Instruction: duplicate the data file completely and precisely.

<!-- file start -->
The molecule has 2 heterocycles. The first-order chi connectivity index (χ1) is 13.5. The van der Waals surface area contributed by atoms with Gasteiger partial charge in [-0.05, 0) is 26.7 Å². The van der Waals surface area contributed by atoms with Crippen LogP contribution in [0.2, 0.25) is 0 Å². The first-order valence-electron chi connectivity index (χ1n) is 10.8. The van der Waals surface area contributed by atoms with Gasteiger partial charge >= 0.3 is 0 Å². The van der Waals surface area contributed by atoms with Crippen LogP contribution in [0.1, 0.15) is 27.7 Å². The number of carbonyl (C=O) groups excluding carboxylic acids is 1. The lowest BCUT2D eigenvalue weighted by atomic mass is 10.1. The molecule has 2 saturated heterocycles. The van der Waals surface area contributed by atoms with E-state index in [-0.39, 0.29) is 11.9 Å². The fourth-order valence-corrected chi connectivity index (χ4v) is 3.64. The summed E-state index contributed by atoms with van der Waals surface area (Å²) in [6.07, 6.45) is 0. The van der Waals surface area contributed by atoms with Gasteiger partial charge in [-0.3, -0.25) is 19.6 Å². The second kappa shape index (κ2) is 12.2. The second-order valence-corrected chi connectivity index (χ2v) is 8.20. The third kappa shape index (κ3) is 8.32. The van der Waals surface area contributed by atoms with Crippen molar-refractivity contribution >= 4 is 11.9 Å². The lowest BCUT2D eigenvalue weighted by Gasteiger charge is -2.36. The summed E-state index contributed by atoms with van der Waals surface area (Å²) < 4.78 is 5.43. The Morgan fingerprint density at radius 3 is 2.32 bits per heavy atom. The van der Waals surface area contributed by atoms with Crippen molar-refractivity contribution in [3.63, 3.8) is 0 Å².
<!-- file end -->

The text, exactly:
The molecule has 2 heterocycles. The first-order chi connectivity index (χ1) is 13.5. The van der Waals surface area contributed by atoms with Gasteiger partial charge in [-0.05, 0) is 26.7 Å². The van der Waals surface area contributed by atoms with Crippen LogP contribution in [0.2, 0.25) is 0 Å². The first-order valence-electron chi connectivity index (χ1n) is 10.8. The van der Waals surface area contributed by atoms with Gasteiger partial charge >= 0.3 is 0 Å². The van der Waals surface area contributed by atoms with Crippen LogP contribution in [0.1, 0.15) is 27.7 Å². The number of carbonyl (C=O) groups excluding carboxylic acids is 1. The lowest BCUT2D eigenvalue weighted by atomic mass is 10.1. The molecule has 2 saturated heterocycles. The van der Waals surface area contributed by atoms with E-state index in [-0.39, 0.29) is 11.9 Å². The fourth-order valence-corrected chi connectivity index (χ4v) is 3.64. The summed E-state index contributed by atoms with van der Waals surface area (Å²) in [6.07, 6.45) is 0. The van der Waals surface area contributed by atoms with Gasteiger partial charge in [-0.3, -0.25) is 19.6 Å². The second kappa shape index (κ2) is 12.2. The second-order valence-corrected chi connectivity index (χ2v) is 8.20. The third kappa shape index (κ3) is 8.32. The van der Waals surface area contributed by atoms with Crippen molar-refractivity contribution >= 4 is 11.9 Å². The lowest BCUT2D eigenvalue weighted by Gasteiger charge is -2.36. The summed E-state index contributed by atoms with van der Waals surface area (Å²) < 4.78 is 5.43. The Morgan fingerprint density at radius 3 is 2.32 bits per heavy atom. The van der Waals surface area contributed by atoms with Crippen molar-refractivity contribution in [3.63, 3.8) is 0 Å².